The biggest challenge with email marketing is that it is so easy to be successful marketers don’t reach for the next level. After all, when something isn’t broken, why invest time and energy in making it better? Most marketers don’t make the effort to optimize their strategy because “good enough” serves them well enough. For those who want more, optimizing emails delivers more than additional sales—it turns casual shoppers into long-term loyal customers by creating a better shopping experience.

This post is excerpted from the e-book “31 Ways to Supercharge Your Email Marketing.”

The biggest challenge with email marketing is that it is so easy to be successful marketers don’t reach for the next level. After all, when something isn’t broken, why invest time and energy in making it better? Most marketers don’t make the effort to optimize their strategy because “good enough” serves them well enough. For those who want more, optimizing emails delivers more than additional sales—it turns casual shoppers into long-term loyal customers by creating a better shopping experience.

There are four reasons to send emails to customers and prospects: Acquisition, retention, sales and service. Most companies are very good at generating sales with emails, but fail miserably at the other three objectives. People miss opportunities to acquire new customers, improve relationships and increase satisfaction because email marketing is so good at generating revenue. Simple changes to your email marketing strategy make a big difference in results.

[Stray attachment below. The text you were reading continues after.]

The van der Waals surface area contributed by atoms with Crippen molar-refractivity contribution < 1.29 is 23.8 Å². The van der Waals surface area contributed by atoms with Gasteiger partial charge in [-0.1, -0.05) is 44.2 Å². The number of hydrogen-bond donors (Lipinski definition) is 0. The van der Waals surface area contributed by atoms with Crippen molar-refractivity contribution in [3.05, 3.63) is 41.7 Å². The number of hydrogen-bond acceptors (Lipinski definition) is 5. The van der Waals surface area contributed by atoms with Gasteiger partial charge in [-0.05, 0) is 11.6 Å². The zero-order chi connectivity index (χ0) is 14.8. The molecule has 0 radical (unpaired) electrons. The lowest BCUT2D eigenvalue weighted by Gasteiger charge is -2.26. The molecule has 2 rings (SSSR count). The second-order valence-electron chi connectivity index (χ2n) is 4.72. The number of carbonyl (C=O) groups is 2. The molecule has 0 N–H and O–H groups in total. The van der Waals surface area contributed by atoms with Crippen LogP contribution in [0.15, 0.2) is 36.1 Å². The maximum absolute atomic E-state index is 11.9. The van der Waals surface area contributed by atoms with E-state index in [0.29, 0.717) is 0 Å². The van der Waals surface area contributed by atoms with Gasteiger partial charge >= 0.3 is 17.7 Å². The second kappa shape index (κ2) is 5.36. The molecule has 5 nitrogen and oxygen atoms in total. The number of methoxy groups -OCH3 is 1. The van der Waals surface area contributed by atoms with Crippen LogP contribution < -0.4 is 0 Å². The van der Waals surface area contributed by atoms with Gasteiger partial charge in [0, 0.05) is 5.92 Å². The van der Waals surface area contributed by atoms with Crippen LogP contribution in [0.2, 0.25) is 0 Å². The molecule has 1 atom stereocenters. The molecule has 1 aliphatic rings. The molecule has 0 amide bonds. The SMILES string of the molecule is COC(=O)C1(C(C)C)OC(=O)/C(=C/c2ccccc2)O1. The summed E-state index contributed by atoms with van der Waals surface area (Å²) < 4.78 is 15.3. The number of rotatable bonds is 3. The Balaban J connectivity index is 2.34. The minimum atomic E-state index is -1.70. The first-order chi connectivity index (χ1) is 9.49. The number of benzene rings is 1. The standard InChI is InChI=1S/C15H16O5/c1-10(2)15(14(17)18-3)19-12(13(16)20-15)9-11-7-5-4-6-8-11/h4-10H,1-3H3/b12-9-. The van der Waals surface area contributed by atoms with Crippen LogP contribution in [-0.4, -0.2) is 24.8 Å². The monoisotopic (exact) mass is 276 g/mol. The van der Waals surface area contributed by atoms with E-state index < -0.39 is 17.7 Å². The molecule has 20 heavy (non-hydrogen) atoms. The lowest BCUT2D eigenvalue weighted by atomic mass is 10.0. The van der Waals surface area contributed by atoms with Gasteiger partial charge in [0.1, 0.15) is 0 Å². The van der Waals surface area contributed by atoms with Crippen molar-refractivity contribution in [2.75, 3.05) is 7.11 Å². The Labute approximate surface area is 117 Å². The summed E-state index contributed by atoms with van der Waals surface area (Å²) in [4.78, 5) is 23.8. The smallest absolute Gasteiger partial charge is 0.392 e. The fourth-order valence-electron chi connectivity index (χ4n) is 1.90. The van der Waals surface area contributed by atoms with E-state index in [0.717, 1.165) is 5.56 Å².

The first step is to complete a mini review of your email marketing program to see how effective it is at acquisition, retention, sales and service. Make a list of the emails sent over the last year and place them into the appropriate category.

What percentage of the emails were designed to acquire new customers? This includes all emails sent to prospects and those that specifically ask customers to share the information with a friend. (Placing a “Tell a Friend” button in the email doesn’t count.) How effective were the acquisition emails at generating new prospects and customers? What changes made them better? How much did it cost to acquire new people?

How many of the emails were specifically designed to keep customers coming back? This question is often met with the response, “our promotional emails keep customers coming back.” If your company is Walmart or you can effectively compete with low price leaders, this response is right. If your company is like most, you don’t have the margins to guarantee the lowest prices and need to create loyalty-based customer relationships.

Do your sales emails consistently generate revenue, or are you seeing peaks and valleys? Email promotional programs are very predictable once you have enough historical data. Peaks and valleys that are not seasonal suggest that there may be underlying issues affecting your revenue. Subscriber fatigue is one such issue. It happens when people receive the same type of emails over an extended period of time.